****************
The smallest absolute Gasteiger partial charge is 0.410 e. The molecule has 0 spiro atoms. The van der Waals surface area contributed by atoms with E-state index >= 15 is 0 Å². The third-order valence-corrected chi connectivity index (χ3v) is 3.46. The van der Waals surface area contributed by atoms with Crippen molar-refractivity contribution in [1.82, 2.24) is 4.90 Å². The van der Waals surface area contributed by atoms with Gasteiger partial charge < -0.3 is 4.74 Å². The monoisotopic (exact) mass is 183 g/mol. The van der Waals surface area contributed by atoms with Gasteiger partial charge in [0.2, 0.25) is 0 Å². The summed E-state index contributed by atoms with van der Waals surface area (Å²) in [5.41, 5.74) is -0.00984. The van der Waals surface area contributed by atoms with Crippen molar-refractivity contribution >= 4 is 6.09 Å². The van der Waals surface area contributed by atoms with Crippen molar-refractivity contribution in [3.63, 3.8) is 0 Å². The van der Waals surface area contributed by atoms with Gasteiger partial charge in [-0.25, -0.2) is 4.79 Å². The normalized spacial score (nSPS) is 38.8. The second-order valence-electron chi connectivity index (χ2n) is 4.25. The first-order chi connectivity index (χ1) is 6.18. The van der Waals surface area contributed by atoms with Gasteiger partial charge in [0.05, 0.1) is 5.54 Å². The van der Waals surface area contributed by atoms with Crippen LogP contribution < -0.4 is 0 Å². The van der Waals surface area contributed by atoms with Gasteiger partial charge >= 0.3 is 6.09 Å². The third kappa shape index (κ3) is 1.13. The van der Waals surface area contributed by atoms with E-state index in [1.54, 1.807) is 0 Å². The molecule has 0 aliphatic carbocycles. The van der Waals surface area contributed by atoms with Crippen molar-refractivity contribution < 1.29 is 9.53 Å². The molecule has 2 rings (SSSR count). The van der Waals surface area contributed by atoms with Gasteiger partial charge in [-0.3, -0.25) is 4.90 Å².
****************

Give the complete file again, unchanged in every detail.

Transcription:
The smallest absolute Gasteiger partial charge is 0.410 e. The molecule has 0 spiro atoms. The van der Waals surface area contributed by atoms with E-state index >= 15 is 0 Å². The third-order valence-corrected chi connectivity index (χ3v) is 3.46. The van der Waals surface area contributed by atoms with Crippen molar-refractivity contribution in [1.82, 2.24) is 4.90 Å². The van der Waals surface area contributed by atoms with Gasteiger partial charge < -0.3 is 4.74 Å². The monoisotopic (exact) mass is 183 g/mol. The van der Waals surface area contributed by atoms with Gasteiger partial charge in [0.2, 0.25) is 0 Å². The summed E-state index contributed by atoms with van der Waals surface area (Å²) in [5.41, 5.74) is -0.00984. The van der Waals surface area contributed by atoms with Crippen molar-refractivity contribution >= 4 is 6.09 Å². The van der Waals surface area contributed by atoms with Crippen molar-refractivity contribution in [3.63, 3.8) is 0 Å². The van der Waals surface area contributed by atoms with Gasteiger partial charge in [-0.25, -0.2) is 4.79 Å². The normalized spacial score (nSPS) is 38.8. The second-order valence-electron chi connectivity index (χ2n) is 4.25. The first-order chi connectivity index (χ1) is 6.18. The van der Waals surface area contributed by atoms with Gasteiger partial charge in [0.05, 0.1) is 5.54 Å². The van der Waals surface area contributed by atoms with Crippen LogP contribution < -0.4 is 0 Å². The van der Waals surface area contributed by atoms with Gasteiger partial charge >= 0.3 is 6.09 Å². The third kappa shape index (κ3) is 1.13. The van der Waals surface area contributed by atoms with E-state index in [1.54, 1.807) is 0 Å². The molecule has 0 aliphatic carbocycles. The van der Waals surface area contributed by atoms with Crippen molar-refractivity contribution < 1.29 is 9.53 Å². The molecule has 2 rings (SSSR count). The van der Waals surface area contributed by atoms with Gasteiger partial charge in [-0.3, -0.25) is 4.90 Å².